As mentioned in part 1 of this series last month, since 2007 two diaphragm metering pumps from Lewa GmbH have been used inside the Large Hadron Collider (LHC), the largest and most sophisticated accelerator in the world, which is operated by the famous CERN research institute. These pumps ensure a uniform flow rate, which is essential for continuous cooling and disturbance-free operation.
CERN chose diaphragm metering pumps from Lewa for a number of reasons, especially because no oil can be tolerated in the detector cooling circuit, because oil can start to solidify under the influence of radiation and may then cause a blockage in the thin cooling lines. At least for CO2, a compression cycle was impossible as no oil-free compressor for CO2 exists on the market. Therefore, it is only possible to adopt a pumped loop operated by an oil-free pump. Rotary oil-free pumps require lubrication by the circulating refrigerant fluid, but CO2 is a very poor lubricant. “That’s why we use three LEWA ecoflow diaphragm pumps in the detector loop. Unlike other pump types, they have the benefit of not requiring lubrication by the fluid,” according to Hans Postema, the senior mechanical engineer at CERN who is developing CO2-based cooling systems, together with the cooling team of the Detector Technology group.
Since the collision energy in the LHC will be significantly increased later this year, more powerful Lewa LDE-1 diaphragm metering pumps were needed in order to effectively cool the Compact Muon Solenoid (CMS) detectors. These pumps have a remote head design in order to prevent warming of the CO2 or cooling of the oil, which could lead to formation of gas bubbles and require pumping activity to stop.
So a membrane pump was the best choice for long term reliability. Furthermore, the Lewa pumps are known for their ability to deliver the completely uniform flow rate that is necessary for continuous, stable, two-phase cooling. This approach to cooling removes heat by exploiting the phase change of CO2 from liquid to vapor. It has the benefit of using significantly less coolant and much smaller pipes than in single-phase cooling. In other respects, handling the coolant is not so easy: “Liquid temperatures can be as low as -58 degrees Fahrenheit (-50 degrees Celsius), which is within the critical range because CO2 begins to solidify at -70.6 degrees Fahrenheit (-57 degrees Celsius). We are currently working within a range of +68 to -40 degrees Fahrenheit (+20 to -40 degrees Celsius) for testing purposes. In most cases the temperature is around -22 Fahrenheit (-30 degrees Celsius),” according to Mr. Postema. However, for the specific case of the ATLAS IBL detector an operational range extended down to -40 degrees Fahrenheit (-40 degrees Celsius) was required: in this case a two-stage primary chiller was adopted, with carefully in-house designed controls in order to provide the pump with the correct sub-cooling level even at these low temperatures. By taking all this into consideration, the robust membrane pumps were the best choice for long term reliability.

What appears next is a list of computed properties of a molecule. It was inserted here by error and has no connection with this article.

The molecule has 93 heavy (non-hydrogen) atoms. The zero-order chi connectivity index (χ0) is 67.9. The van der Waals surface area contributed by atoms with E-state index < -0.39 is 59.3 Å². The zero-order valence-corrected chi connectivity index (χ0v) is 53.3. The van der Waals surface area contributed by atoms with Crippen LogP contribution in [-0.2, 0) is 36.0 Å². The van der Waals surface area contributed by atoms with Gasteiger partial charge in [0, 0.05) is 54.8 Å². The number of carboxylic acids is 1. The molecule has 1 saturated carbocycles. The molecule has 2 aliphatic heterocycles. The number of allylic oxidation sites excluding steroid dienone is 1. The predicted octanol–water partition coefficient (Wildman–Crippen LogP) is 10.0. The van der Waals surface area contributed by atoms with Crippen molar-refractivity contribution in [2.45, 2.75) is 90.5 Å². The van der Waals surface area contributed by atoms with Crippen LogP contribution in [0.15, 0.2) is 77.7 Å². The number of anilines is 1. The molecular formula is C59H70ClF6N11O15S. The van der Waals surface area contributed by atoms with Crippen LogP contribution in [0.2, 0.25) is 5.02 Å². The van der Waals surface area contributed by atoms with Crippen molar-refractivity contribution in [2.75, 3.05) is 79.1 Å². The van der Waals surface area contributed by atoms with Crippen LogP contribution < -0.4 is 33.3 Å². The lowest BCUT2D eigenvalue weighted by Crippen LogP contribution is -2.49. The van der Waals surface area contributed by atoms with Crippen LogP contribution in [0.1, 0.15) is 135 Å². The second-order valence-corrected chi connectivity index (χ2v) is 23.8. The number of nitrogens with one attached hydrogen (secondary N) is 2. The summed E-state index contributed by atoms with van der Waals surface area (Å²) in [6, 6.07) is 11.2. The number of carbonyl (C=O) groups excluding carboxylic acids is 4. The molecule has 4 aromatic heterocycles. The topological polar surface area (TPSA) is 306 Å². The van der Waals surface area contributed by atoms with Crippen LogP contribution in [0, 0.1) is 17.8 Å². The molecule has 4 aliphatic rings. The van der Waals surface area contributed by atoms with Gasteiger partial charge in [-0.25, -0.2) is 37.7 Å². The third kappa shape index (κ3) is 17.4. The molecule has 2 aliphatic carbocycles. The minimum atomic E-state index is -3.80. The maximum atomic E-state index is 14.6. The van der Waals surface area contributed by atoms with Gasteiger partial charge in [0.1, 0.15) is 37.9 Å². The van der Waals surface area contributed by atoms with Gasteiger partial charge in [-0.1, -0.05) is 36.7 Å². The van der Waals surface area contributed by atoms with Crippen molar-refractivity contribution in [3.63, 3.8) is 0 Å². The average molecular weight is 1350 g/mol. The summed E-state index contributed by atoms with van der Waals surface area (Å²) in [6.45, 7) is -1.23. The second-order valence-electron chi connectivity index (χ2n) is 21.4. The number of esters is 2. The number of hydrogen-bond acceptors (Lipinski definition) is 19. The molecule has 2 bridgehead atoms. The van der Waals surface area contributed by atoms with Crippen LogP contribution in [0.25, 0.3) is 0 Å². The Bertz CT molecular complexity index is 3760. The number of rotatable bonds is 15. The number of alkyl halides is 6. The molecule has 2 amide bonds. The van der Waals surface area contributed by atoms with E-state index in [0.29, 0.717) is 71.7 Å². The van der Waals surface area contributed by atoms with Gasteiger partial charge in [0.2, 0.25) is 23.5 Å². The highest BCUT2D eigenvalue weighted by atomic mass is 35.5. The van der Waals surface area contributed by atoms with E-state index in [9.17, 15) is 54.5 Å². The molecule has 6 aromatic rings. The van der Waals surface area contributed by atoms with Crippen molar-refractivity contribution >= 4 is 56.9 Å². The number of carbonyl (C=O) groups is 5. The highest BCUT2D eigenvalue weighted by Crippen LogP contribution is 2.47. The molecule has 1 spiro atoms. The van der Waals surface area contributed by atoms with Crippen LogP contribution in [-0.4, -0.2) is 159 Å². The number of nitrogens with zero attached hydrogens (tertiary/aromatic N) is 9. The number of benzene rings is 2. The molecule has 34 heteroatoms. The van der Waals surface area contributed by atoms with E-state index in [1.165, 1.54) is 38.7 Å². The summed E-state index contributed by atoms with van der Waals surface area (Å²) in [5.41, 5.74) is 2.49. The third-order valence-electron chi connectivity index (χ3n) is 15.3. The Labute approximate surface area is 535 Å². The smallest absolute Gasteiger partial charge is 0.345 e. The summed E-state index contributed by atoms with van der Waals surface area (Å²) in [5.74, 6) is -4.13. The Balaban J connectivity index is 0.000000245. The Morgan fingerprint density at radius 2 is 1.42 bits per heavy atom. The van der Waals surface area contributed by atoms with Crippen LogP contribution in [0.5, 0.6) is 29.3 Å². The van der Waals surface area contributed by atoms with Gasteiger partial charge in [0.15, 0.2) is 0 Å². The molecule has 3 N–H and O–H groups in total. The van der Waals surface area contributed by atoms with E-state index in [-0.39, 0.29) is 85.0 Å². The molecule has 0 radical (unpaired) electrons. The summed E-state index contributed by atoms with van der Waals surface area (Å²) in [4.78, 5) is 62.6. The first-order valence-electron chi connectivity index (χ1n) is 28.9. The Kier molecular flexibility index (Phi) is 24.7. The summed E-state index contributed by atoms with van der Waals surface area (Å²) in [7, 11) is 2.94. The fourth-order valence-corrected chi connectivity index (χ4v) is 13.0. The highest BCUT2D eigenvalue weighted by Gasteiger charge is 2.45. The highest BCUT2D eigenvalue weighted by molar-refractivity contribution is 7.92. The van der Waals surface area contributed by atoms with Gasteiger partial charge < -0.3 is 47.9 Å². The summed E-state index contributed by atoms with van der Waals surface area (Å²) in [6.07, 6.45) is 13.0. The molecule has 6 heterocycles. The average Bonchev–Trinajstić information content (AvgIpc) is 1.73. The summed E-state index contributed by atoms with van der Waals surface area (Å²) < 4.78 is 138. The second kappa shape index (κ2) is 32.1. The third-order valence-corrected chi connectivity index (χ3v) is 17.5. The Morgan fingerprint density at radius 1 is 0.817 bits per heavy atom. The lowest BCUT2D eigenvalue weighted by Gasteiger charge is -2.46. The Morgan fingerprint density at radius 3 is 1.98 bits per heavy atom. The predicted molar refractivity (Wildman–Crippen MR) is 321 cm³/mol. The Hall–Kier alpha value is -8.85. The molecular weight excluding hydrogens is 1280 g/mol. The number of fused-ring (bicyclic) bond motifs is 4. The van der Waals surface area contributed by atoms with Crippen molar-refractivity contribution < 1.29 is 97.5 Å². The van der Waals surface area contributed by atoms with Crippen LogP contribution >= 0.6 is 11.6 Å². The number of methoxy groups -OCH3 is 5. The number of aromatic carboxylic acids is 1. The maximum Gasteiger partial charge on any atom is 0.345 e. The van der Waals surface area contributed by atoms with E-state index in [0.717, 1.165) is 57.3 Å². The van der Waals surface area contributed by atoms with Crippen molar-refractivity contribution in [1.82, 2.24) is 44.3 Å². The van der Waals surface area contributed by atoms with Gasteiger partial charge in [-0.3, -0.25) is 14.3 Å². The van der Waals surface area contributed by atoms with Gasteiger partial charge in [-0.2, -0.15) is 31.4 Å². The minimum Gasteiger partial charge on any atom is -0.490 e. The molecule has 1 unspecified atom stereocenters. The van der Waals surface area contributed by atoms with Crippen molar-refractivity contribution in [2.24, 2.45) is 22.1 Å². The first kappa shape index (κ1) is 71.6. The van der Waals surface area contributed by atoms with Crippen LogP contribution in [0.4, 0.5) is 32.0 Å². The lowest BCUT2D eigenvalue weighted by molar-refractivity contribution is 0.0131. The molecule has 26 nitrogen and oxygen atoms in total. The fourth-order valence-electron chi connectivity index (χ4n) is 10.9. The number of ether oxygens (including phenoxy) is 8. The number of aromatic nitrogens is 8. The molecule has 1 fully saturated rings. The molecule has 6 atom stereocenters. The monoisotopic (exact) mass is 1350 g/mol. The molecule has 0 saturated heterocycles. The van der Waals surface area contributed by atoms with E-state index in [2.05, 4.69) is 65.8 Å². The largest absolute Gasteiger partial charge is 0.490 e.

A different detector at the LHC, known as the Compact Muon Solenoid (CMS) experiment, is involved in the discovery of the Higgs boson, the search for evidence of super symmetries, and the study of what happens when heavy ions collide. The tracker used in this experiment contains 25,000 silicon sensors, each of which must be cooled individually. A major advantage of CO2 cooling becomes apparent in this situation: due to the high level of compression, the volume of vaporized CO2 remains very low, allowing the use of very thin tubing with a diameter of just 2 mm. As a result, very little material is needed despite having several hundred cooling tubes.